Above, First (Scots) Presbyterian Church. Two weeks ago I published photographs of Second Presbyterian also.
Next is the Huguenot Church, one of my favorites.
Last is the iconic St. Philips Church, the tallest spire and the most known in the skyline.
A few points of interest in Charleston, South Carolina.
The church is one of the oldest in Charleston. Like several others in town the congregation was formed when the original church could no longer support the growth. The First (Scotts) church is close to the harbor, this building is on what was considered the far end of Charleston.
I had never been in the grave yard before. maybe the gates are usually locked. Compared to the local churches the burial area is small.
Many of the headstones were dated just a few years before the start of the US civil war. During the war minimal damaged occurred this far up the peninsular. Ships canon could not reach up here. However, during the federal troop occupation later on nothing was completely spared.
The black and white photographs were done a little different than my usual method. Here I used DxO Filmpack with a 35mm Delta film filter as the base conversion and modified to be a bit softer. I had forgotten how ‘rough’ Delta film actually was.
Second Presbyterian Church, Meeting Street, Charleston.
Fifteen men began planning for Second Presbyterian Church in 1809. The Reverend Andrew Flinn organized the congregation to accommodate the growing congregation at First (Scots) Presbyterian Church on lower Meeting Street. The new church was built at 342 Meeting St., Charleston, South Carolina at the then substantial cost of $100,000, and on April 3, 1811, it was dedicated as “The Second Presbyterian Church of Charleston and Its Suburbs.” (Wikipedia)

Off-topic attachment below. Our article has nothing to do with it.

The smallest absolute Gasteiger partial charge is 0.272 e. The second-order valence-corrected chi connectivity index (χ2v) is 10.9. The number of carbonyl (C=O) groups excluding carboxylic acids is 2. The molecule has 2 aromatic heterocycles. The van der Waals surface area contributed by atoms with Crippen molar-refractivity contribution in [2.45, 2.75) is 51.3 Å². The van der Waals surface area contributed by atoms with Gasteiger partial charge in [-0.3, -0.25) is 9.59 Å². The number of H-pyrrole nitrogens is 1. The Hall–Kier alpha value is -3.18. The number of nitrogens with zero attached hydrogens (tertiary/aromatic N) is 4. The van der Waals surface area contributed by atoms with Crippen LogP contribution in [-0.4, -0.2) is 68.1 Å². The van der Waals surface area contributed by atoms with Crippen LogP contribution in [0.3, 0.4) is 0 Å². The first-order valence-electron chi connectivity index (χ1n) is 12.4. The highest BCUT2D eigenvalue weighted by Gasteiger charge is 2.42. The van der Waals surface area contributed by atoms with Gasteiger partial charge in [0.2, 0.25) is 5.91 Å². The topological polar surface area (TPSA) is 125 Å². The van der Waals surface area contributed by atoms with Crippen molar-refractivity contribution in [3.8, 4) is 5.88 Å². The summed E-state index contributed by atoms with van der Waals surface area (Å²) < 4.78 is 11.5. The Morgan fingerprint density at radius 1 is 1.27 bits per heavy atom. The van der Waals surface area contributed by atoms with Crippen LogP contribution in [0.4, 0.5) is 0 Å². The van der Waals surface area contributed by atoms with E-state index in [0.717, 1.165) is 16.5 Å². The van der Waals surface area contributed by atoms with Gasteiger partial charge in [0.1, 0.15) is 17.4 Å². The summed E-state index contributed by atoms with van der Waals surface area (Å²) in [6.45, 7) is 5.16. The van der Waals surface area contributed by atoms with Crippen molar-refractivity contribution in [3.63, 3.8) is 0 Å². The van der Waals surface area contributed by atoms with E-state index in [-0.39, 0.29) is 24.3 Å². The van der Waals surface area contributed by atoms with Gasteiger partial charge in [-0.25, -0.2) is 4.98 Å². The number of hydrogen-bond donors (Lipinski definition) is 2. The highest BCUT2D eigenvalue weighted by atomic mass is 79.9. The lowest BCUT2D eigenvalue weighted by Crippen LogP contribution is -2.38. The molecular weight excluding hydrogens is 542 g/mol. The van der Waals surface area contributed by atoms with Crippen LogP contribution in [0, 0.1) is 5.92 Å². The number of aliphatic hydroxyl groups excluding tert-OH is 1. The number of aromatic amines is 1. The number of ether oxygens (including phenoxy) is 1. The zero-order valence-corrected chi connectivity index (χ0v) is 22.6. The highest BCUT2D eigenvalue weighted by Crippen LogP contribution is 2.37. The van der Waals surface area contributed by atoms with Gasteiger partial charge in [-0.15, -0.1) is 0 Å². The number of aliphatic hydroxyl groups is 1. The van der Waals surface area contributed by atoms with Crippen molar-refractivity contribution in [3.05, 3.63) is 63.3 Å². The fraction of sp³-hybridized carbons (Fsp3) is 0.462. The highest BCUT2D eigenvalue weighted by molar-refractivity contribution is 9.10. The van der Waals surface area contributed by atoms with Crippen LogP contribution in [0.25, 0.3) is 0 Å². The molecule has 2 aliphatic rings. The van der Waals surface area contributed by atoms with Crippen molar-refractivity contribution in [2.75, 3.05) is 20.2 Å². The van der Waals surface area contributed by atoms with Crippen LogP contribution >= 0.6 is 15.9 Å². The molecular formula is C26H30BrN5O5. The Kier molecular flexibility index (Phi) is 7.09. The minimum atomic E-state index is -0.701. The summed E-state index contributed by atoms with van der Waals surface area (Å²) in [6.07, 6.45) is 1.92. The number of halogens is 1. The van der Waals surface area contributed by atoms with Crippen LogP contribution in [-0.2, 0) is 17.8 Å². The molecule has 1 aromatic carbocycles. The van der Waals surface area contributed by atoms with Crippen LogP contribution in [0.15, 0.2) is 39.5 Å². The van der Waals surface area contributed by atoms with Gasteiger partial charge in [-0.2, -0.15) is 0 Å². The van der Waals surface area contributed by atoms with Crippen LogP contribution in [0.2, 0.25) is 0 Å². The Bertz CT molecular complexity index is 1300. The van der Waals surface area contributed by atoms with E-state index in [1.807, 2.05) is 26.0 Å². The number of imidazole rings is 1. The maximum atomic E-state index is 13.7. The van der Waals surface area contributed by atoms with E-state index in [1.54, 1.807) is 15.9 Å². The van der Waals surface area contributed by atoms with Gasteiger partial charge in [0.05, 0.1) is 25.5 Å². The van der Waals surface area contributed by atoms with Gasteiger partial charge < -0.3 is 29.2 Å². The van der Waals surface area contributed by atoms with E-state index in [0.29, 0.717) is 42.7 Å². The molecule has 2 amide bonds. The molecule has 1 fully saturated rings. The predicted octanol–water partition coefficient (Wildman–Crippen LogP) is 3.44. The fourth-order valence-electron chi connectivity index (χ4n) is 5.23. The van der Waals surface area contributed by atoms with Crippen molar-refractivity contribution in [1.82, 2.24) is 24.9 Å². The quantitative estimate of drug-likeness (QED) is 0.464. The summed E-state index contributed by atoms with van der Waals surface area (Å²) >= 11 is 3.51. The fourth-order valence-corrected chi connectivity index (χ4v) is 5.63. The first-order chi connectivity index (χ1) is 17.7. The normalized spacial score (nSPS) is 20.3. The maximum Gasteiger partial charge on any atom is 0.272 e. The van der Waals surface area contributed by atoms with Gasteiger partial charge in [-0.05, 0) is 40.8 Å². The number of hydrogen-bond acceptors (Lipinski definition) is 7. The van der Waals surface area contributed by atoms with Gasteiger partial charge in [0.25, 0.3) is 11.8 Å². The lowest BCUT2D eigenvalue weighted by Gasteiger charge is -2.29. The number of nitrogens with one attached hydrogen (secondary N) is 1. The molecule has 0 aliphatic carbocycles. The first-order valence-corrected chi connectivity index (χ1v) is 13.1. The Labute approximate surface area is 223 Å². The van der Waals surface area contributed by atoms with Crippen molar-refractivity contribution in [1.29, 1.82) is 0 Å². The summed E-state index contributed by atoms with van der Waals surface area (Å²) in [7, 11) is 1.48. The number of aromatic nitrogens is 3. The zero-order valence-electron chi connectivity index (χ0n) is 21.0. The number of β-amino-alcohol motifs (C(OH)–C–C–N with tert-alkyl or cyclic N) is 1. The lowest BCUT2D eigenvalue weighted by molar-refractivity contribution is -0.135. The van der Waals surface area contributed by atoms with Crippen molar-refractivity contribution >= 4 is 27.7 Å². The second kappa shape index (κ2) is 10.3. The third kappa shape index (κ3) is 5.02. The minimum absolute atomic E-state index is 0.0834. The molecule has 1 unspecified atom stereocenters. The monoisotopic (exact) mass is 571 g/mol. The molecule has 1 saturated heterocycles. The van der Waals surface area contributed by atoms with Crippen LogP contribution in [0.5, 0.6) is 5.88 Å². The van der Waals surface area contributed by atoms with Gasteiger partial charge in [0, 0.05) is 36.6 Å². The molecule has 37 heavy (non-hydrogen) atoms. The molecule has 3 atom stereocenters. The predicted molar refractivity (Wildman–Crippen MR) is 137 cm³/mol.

Unusual for Charleston the church is set back from the street, a small park stands in front. Because the church is in ‘upper’ Charleston more land was available at the time.
The building survived the civil war better than most. The canon of the day could not reach here from the ship blockade.
This is the first time I have visited in a while since there was a fire in the spire. Repairs had the church surrounded by scaffolds for at least two years.
This church building is the fourth oldest church in town.
Second Presbyterian Church, Meeting Street, Charleston.
A few weeks ago we stopped by The Huguenot Church in Charleston. The door was open for visitors, of course it sucked us in like a magnet.
This is the third building here and was completed in 1845. The first church was opened around 1687 but burned in the late 1790’s, a second replaced it in 1800. In 1845 the current building opened in the same foot print.
The 1800’s were an ‘interesting’ time is Charleston. Repairs and rebuilds have been needed. During the US civil war the church was damaged during the bombardment by the Federal blockade. In 1886 Charleston had a major earthquake, a 7.3 magnitude making it still one of the strongest in US history. The area is on an active fault. In 2022 an area 20 miles outside town had a small quake every day for a month. (That was not in the brochure when we were moving down here)
Services are now in English though there are still a few in French during the year.
Huguenot Church, Church Street, Charleston, South Carolina.